After slamming into the deep pothole, I instantly knew I had probably dented my front rim. I instinctively started to slow down and glanced down to see my low-tire-pressure warning flash on my dash. Being alone, north of the Circle with a potentially ride-ending mechanical problem, I did a u-turn, hoping to make it back to the Arctic Circle parking lot where tourists tend to turn around before returning to Fairbanks. No luck. The tire collapsed within 20 seconds. A loaded KTM 1190R is unrideable with a flat front tire. I stopped on the side of the road and surveyed the situation. I had badly dented the rim and caused the sides to flare out. The rim appeared ruined to me. My mood went from confident joy to distress in an instant. I started scheming how I would get my bike hauled to Fairbanks and a new rim installed. (Probably a difficult multi-day, expensive process.) I felt sick. To make matters worse, the mosquitoes had found me and were attacking with vengeance. I calmly grabbed my helmet and key and started walking back to the Arctic Circle parking lot while contemplating how to get out of this self-induced mess. As I was trudging along, helmet in hand, a couple of trucks passed by without stopping (they have a job to do), but an Alaska Pipeline work truck did stop. I was really grateful for the offer of help. I had one question: "Do you have a sledge hammer that I could borrow for a few minutes?" The driver said he thought so... In a few more minutes, another Pipeline maintenance guy stopped to help! I began to feel more optimistic.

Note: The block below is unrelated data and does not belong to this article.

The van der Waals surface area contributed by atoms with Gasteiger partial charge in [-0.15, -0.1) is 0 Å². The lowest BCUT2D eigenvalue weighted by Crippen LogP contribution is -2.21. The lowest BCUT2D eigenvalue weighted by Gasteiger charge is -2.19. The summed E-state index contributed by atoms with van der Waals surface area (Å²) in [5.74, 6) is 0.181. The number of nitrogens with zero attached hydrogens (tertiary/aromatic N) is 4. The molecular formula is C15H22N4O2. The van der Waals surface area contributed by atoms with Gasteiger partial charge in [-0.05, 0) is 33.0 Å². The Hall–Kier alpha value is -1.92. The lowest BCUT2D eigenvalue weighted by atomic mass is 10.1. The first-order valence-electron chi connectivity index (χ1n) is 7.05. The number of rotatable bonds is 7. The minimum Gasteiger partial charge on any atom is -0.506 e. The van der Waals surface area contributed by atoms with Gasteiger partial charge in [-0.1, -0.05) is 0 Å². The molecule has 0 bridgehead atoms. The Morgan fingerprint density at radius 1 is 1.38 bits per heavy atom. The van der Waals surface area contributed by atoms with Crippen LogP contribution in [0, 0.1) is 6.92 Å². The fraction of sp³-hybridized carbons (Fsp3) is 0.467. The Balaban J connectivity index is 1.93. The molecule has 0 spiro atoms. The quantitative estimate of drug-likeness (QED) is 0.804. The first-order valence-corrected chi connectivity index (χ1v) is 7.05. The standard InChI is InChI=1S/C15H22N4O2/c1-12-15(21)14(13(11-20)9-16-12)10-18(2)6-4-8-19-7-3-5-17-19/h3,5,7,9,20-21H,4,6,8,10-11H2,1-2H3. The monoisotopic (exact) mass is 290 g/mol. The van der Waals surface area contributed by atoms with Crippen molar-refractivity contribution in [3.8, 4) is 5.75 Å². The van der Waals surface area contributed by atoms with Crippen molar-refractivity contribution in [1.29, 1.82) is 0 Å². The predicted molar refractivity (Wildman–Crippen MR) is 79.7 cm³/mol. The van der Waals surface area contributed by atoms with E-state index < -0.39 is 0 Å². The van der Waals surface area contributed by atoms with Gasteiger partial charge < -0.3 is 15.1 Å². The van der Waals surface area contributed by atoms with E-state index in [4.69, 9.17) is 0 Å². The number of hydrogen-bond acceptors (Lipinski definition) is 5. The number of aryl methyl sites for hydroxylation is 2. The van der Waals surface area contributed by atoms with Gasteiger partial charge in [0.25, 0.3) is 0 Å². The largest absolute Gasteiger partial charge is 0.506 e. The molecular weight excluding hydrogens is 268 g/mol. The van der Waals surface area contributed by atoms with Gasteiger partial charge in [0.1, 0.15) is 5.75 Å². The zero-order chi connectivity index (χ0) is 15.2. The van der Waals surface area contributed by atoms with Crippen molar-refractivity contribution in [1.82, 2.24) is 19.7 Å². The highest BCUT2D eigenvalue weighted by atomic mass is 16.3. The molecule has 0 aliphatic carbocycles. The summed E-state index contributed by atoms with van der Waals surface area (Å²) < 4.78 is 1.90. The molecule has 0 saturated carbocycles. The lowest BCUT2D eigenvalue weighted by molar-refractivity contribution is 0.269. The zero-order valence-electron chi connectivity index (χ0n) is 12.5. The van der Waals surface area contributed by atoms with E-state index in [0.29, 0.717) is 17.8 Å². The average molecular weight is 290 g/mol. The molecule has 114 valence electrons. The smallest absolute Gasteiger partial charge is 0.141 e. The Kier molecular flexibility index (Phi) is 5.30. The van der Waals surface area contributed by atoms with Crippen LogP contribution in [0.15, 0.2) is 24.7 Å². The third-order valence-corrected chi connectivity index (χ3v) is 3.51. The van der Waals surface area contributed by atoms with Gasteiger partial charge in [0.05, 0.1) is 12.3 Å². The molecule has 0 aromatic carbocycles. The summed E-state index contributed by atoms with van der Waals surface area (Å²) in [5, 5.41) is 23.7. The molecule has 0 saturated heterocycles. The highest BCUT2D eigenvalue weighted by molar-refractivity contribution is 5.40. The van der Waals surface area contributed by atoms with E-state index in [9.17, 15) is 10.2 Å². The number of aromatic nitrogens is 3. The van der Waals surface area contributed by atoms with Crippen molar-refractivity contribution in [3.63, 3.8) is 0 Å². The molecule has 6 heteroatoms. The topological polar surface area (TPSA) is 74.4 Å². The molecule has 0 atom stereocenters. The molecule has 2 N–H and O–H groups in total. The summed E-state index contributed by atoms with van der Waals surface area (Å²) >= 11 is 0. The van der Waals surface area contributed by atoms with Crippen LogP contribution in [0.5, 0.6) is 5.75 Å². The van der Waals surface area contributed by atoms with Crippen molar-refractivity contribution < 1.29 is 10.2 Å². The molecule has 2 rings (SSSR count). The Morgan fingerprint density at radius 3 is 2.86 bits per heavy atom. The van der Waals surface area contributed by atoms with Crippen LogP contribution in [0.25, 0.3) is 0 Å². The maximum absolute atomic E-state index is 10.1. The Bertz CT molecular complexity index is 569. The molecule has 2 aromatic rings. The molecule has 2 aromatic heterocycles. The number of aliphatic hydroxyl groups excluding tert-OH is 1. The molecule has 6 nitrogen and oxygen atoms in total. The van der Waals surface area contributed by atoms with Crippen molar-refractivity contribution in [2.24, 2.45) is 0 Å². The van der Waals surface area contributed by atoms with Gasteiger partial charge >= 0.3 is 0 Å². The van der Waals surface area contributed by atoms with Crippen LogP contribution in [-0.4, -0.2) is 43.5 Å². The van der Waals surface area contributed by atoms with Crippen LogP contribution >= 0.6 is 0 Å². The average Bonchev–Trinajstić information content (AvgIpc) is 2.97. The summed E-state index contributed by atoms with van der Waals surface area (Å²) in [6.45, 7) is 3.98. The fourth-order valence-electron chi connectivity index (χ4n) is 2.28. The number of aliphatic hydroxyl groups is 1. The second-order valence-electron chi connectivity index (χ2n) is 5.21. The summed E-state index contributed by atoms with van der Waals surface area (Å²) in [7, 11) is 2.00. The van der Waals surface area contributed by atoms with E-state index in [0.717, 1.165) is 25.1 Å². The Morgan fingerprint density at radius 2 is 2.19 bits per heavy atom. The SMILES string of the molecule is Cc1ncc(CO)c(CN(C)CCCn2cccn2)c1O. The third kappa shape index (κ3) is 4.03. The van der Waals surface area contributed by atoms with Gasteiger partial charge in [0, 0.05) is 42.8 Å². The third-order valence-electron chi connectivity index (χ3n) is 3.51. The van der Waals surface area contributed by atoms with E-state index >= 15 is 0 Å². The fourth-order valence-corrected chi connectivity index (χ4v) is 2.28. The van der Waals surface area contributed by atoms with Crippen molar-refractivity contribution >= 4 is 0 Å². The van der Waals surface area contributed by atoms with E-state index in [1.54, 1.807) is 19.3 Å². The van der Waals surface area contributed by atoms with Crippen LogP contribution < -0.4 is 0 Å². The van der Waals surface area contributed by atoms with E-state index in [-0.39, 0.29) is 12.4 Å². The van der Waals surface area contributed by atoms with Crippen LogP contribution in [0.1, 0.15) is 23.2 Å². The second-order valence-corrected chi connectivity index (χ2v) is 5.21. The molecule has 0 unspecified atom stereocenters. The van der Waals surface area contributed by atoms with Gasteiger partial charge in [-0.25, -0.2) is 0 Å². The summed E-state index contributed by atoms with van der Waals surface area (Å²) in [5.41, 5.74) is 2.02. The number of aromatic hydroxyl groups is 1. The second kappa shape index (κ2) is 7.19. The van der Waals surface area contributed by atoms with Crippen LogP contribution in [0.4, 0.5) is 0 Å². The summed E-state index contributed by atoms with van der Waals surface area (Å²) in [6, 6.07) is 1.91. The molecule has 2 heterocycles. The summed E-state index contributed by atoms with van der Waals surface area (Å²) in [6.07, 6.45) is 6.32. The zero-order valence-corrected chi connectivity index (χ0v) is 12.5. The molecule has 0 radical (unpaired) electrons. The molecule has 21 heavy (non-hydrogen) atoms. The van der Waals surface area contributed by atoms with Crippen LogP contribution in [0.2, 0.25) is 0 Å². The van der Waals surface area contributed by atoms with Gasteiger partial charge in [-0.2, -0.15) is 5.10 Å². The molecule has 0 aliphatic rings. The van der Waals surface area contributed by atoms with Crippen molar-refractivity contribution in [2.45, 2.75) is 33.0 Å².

I hesitate to attach these selfie videos, but they probably tell the story best. I made the videos on my iPhone a few hours after hitting the pothole.
Part 2 with some commentary about the hospitality of Northern Alaskans:
My héros! The Alaska Pipeline Maintenance guys. Note my mosquito net.
After repairing the rim, and refueling at Coldfoot, I stopped at Wiseman (population 14) for the night. At Coldfoot, I learned that the Haul Road would be closed for a couple of days for road maintenance. So, my plan to ride to Prudhoe Bay was in jeopardy. I once again starting scheming...
I arrived at Atigun Pass sometime around midnight. Traffic on the Haul Road was nil. I did see some young guys on KLRs looking for a place to camp off the side of the road. The were employing the fly-by-the-seat-of-your-pants strategy for their trip. Seemed to having a grand time.
Coming down Atigun Pass around midnight:
I started to encounter some of the road construction on the way back from Atigun Pass. This GoPro video was taken at 1AM. I thought the back-light from the night sun was cool.